The giants that will inherit this world will be those platforms that can offer global connection to a ubiquitous audience, unhindered by the constraints of geography. The model will take sport full circle back to the early days of commercial television. Advertisers will fund the acquisition of rights on behalf of the platforms and will to all appearances be like the soap brands of old.

In return, they will receive what current media buying cannot deliver, namely a targeted consumer via a passion platform with fully integrated rights beyond the broadcast platform. In such a world, it will become necessary for the rights owners to act smartly by integrating their own rights with the media platforms.


From a commercial perspective, elite sports rights owners should redefine themselves as media and content businesses

From a commercial perspective, elite sports rights owners should redefine themselves as media and content businesses and hire and structure themselves accordingly. This redefinition and focus cannot happen too early.

It is probable that in order to fund this development, rights owners themselves will take a share of advertising revenues. It may even be that with certain sports some premium rights will be held back and kept behind a paywall for premium services. Again, rights owners will call the shots and must balance revenue needs against the benefits of mass exposure and advertising revenue.

One other key watch-out will be to avoid the assumption that the inheritors of this brave new world will be from the USA. There is every possibility that the impetus will come from markets like China where powerful imitations of Amazon, Google and Facebook have been allowed to flourish and are now set to storm global markets backed by huge wells of capital. Elite sports also sit well with the country’s social and economic priorities as well as offering a proven model for extending soft power.

In summary, the key trends of fragmentation, consumer cynicism and piracy pose an existential threat to elite rights holders and linear media platforms alike. As with all things that are intrinsically desirable however, the very best content will find a new way to create value. This will most likely take sport back to its very early commercial origins with advertisers funding the presentation of elite sport on digital media platforms, both currently imagined and yet to emerge. This model will be perfectly suited to their need to reach consumers in a more engaging and integrated way.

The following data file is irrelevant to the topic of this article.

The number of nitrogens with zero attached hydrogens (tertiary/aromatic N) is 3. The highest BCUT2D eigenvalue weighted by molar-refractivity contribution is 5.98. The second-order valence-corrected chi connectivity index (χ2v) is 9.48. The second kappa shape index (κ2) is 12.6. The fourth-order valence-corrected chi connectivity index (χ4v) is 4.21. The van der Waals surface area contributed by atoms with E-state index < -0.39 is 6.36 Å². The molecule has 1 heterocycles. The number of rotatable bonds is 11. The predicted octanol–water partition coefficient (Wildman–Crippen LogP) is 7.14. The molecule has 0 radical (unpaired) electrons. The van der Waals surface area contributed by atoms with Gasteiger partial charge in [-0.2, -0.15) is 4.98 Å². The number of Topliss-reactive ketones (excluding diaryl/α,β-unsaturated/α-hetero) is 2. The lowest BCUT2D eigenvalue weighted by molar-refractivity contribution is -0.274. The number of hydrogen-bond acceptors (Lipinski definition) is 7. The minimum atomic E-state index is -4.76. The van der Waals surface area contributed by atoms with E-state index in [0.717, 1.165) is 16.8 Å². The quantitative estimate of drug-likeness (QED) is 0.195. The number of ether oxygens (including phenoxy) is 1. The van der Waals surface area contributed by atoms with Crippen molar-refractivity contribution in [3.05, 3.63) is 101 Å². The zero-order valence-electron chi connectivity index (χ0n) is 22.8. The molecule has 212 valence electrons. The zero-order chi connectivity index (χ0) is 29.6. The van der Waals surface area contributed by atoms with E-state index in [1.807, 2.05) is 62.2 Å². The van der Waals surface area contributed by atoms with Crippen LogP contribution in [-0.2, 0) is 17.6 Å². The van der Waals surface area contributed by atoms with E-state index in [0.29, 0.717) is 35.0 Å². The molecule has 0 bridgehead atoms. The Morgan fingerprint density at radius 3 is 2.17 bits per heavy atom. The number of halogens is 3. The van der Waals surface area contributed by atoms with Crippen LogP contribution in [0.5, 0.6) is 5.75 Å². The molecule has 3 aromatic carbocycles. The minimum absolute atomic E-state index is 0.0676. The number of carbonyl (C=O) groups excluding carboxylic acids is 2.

For the platforms, they need only the vision, the reach and the resources to become the giants of tomorrow’s world. From a rights owner perspective the future is extremely bright but playing what is a very strong hand correctly will still take skill. The key watch-outs remain. As legendary Liverpool manager Bill Shankly said 50 years ago, “the things that are important in football now will still be important in 50 years’ time."

One of those important things, and for Shankly probably the most important thing, was that the fans are at the core of all value and must be treated accordingly. Fans are the lifeblood not only for professional sport but also for the media that follows sport. Rights owners have a duty to maintain and grow the fans’ passion and allegiance with every asset in their armoury. This is true at federation, competition and club level. 

Failure to understand that ownership in sport is merely custodial is a crime and those that transgress are always punished in the long term. Remember fans of chariot racing once destroyed Constantinople in a riot over race-fixing. That sport is not even popular in Rome nowadays.

Sportcal